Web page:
The tiny house movement came about with the fall of the real estate market. Housing costs were unstable and, as folks moved toward cities to find jobs during the recession, housing became scarce and supply and demand in these flourishing towns became unbalanced. This forced many to turn to alternative housing ideas in an effort to afford a space near to their employment.
As the economy stabilized, a generation came about who put value on experience over “stuff” so the tiny house boom flourished and it shows no signs of decreasing. People from young college students to retirees are seeking THOWs (Tiny House on Wheels), ADUs (Accessory Dwelling Units), granny flats, and park models as alternative ways to save money on housing, adopt a more minimalist way of living, and put their energy into making memories over hoarding collections of tangible items they may never use.
So, if you are thinking of downsizing and going tiny, what route is best for you? Considering everything from skoolies (remodeled school buses), THOWs, and all forms of ADUs can become overwhelming, so here are five things to consider when deciding which tiny is right for you.
The term “tiny house” is relative. Many define tiny houses as any dwelling under 400 square feet, while others assume 100 square feet per person living in the home. You need to determine how many square feet you will need for whomever will be living with you.
When you are making this decision, be sure to include pets, visitors, as well as whether or not you plan to build a sleeping loft. These things will all be crucial in choosing the right tiny for you.
It is a good rule of thumb to stick as close to a 20 foot trailer as possible if you plan to move your tiny often. This means, if you need a larger home than what that would accommodate, you may want to consider a park model, granny flat, or other form of ADU over a THOW.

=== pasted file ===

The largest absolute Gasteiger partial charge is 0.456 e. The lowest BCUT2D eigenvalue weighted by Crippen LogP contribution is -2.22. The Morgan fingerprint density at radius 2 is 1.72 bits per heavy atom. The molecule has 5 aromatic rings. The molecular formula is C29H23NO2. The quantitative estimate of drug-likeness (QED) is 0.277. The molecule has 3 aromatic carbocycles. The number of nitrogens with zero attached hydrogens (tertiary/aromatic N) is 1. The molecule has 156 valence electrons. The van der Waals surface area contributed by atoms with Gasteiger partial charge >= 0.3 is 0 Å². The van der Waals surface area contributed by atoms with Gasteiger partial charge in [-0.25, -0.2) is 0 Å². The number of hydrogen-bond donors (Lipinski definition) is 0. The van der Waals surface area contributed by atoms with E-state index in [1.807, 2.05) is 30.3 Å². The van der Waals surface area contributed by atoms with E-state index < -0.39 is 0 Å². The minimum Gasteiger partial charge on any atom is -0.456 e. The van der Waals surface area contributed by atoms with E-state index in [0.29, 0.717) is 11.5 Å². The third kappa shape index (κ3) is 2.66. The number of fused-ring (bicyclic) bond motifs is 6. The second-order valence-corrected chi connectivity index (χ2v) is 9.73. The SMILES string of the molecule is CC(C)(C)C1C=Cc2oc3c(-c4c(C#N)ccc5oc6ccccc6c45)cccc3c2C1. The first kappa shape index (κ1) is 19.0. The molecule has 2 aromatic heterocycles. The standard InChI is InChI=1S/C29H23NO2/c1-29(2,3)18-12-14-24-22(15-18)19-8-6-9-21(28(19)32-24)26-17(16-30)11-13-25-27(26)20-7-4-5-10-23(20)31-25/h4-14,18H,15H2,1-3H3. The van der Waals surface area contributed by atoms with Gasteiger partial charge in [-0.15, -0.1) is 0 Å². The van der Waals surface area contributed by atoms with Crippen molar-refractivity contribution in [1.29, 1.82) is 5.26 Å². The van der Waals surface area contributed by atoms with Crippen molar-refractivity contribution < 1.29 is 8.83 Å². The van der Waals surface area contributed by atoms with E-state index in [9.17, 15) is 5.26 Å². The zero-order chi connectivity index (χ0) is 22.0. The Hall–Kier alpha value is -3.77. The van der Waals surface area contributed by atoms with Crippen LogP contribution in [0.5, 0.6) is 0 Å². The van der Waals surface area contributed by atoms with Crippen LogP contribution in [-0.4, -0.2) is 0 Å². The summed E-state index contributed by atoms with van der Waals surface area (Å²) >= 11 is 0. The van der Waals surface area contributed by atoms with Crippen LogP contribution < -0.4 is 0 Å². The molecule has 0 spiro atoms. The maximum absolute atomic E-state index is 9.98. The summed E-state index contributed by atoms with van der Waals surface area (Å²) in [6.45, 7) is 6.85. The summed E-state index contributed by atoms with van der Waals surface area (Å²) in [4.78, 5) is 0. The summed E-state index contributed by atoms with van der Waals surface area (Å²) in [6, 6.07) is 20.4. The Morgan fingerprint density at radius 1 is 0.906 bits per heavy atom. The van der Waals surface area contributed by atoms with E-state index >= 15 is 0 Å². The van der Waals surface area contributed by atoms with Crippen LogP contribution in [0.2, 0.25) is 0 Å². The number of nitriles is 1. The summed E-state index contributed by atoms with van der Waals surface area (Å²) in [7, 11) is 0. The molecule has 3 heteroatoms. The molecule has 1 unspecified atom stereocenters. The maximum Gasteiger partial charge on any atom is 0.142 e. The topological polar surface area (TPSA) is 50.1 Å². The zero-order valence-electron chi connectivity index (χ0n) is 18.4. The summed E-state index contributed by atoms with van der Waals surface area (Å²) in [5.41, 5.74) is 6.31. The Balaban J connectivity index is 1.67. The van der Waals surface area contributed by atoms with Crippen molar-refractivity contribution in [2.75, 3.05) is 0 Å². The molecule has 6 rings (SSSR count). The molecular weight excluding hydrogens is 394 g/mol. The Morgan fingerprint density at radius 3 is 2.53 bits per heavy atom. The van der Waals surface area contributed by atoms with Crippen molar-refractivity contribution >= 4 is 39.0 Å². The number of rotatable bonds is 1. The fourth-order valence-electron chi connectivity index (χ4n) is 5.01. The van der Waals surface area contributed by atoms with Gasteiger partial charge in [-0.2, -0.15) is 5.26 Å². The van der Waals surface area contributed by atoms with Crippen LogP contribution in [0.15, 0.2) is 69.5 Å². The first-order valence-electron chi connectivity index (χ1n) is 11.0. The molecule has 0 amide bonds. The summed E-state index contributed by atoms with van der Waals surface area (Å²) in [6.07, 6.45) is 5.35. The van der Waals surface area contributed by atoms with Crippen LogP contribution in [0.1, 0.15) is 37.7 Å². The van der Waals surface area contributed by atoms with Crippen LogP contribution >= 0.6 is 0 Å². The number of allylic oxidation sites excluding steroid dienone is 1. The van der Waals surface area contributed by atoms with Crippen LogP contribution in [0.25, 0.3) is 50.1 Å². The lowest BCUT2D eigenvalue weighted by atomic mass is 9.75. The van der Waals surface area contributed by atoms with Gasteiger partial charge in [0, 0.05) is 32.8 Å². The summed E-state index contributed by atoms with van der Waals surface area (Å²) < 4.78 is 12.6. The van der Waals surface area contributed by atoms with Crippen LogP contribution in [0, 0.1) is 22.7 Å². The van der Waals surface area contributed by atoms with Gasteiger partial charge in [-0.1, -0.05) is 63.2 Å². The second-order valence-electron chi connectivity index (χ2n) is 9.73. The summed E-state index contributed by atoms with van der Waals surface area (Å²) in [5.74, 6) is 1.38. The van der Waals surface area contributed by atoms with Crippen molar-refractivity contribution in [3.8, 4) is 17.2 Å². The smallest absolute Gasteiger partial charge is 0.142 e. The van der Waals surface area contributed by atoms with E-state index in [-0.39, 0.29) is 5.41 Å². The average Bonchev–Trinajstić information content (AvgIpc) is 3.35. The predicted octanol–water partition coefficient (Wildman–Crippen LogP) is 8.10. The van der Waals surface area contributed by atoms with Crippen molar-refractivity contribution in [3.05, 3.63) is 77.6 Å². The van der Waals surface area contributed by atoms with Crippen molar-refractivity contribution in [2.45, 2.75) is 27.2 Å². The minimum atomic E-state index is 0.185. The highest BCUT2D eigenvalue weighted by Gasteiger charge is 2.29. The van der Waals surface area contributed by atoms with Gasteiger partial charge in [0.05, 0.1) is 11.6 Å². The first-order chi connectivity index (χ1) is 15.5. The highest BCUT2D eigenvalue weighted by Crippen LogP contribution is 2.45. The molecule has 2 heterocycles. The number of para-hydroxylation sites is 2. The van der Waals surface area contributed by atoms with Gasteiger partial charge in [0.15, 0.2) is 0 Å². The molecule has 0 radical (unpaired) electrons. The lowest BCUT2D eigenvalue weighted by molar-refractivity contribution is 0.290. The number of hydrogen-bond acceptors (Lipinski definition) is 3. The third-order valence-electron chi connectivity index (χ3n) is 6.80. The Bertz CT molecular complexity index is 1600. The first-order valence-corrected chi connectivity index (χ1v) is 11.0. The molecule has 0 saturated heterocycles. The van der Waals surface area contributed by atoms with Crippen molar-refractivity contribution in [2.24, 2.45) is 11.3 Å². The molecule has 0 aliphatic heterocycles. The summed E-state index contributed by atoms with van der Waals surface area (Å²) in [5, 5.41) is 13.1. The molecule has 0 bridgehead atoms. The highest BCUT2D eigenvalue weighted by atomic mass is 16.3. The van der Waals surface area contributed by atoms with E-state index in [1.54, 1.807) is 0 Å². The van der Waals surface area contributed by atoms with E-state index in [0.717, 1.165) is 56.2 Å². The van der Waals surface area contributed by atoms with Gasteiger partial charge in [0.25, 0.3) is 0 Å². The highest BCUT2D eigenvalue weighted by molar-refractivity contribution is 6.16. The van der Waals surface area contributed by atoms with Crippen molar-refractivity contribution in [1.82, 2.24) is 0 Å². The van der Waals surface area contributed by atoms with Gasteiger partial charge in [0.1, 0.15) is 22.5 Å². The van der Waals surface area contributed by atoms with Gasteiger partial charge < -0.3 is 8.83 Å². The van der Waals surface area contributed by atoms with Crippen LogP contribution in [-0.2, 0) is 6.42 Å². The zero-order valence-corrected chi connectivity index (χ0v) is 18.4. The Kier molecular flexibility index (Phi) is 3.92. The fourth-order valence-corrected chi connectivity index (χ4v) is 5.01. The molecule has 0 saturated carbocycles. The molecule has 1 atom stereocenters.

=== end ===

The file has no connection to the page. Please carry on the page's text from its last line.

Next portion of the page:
In order to design a safe THOW, custom companies like Small House Solutions will consider the length of your trailer, how many axels are necessary to pull the weight you plan to build, etc. You will then need to consider every material you use to build, from the frame to the exterior siding, to insulation and appliances as all of those will add to the weight you’d be towing in a THOW.
If your needs are more consistent to residential sized appliances and main floor living and sleeping space, an ADU probably better fits your needs. The slightly larger floorplans an ADU offers allows for more customizable options with the only change being that they are not built on wheels.
The Department of Transportation holds to strict guidelines for towing a home or RV. This means that a tiny cannot be more than 13.5 ft high nor wider than 8.3 ft. If you require a larger space, you can build a park model and have it towed to your location for you by a professional. These are one time charges that are affordable and worth it for reliable transportation for your tiny home.
Whether or not you build a THOW you should also consider if you have a vehicle capable of pulling your tiny home’s weight. You will also need to decide if you feel comfortable towing something so large in a safe manner. When pulling a trailer that is 20-40 feet in length with 12,000-18,000 lb. of house, things are more likely to get damaged in transport. Additionally, you cannot just pull into a regular gas station for a fill up on the road. You must consider the additional fuel expense, time for travel, and maneuverability when towing a home.
If you are uncomfortable with the requirements of pulling a THOW, you can consider hiring a professional moving company whenever you want to be on the move, or you can opt for a park model build or other form of ADU. This will still be a smaller home, but it will remain parked in one location.
Life on the road almost requires flexible employment, retirement, or the ability to work remotely. Unless you have built a savings from which you can live on the road for a determined amount of time, this is a must-have. THOW living is incredible, but you want to ensure a steady income stream to take care of things like a blown tire or other road trip emergencies.
Parking full time allows you to work a traditional 9 to 5 job and allows you the financial freedom of extra income since your mortgage will be far below the national average and your commute will likely be much shorter since ADUs allow you to legally build in the backyard of an already existing city home.
Deciding to downsize and go tiny is a big decision. Be sure you do your research and check all angles before you choose which tiny is right for you.
Written By: Brynn Burger for the Tiny House Magazine Issue 67